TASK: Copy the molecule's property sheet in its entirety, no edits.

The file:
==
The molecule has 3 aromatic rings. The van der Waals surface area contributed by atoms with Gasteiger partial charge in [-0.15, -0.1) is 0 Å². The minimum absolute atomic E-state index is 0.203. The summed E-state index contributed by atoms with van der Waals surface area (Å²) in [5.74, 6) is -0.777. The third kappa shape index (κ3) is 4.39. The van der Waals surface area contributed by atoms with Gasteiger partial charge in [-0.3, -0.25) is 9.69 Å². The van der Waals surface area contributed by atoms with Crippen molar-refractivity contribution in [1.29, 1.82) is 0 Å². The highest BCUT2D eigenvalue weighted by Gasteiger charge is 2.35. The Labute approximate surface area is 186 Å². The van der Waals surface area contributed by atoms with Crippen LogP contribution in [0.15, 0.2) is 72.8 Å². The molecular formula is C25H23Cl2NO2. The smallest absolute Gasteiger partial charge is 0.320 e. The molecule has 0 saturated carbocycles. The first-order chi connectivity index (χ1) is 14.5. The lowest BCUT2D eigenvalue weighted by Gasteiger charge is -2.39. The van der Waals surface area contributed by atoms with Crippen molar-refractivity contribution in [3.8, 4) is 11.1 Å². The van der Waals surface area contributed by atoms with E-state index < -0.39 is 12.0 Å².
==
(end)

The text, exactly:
The molecule has 3 aromatic rings. The van der Waals surface area contributed by atoms with Gasteiger partial charge in [-0.15, -0.1) is 0 Å². The minimum absolute atomic E-state index is 0.203. The summed E-state index contributed by atoms with van der Waals surface area (Å²) in [5.74, 6) is -0.777. The third kappa shape index (κ3) is 4.39. The van der Waals surface area contributed by atoms with Gasteiger partial charge in [-0.3, -0.25) is 9.69 Å². The van der Waals surface area contributed by atoms with Crippen molar-refractivity contribution in [1.29, 1.82) is 0 Å². The highest BCUT2D eigenvalue weighted by Gasteiger charge is 2.35. The Labute approximate surface area is 186 Å². The van der Waals surface area contributed by atoms with Crippen LogP contribution in [0.15, 0.2) is 72.8 Å². The molecular formula is C25H23Cl2NO2. The smallest absolute Gasteiger partial charge is 0.320 e. The molecule has 0 saturated carbocycles. The first-order chi connectivity index (χ1) is 14.5. The lowest BCUT2D eigenvalue weighted by Gasteiger charge is -2.39. The van der Waals surface area contributed by atoms with Crippen molar-refractivity contribution in [3.8, 4) is 11.1 Å². The van der Waals surface area contributed by atoms with E-state index < -0.39 is 12.0 Å².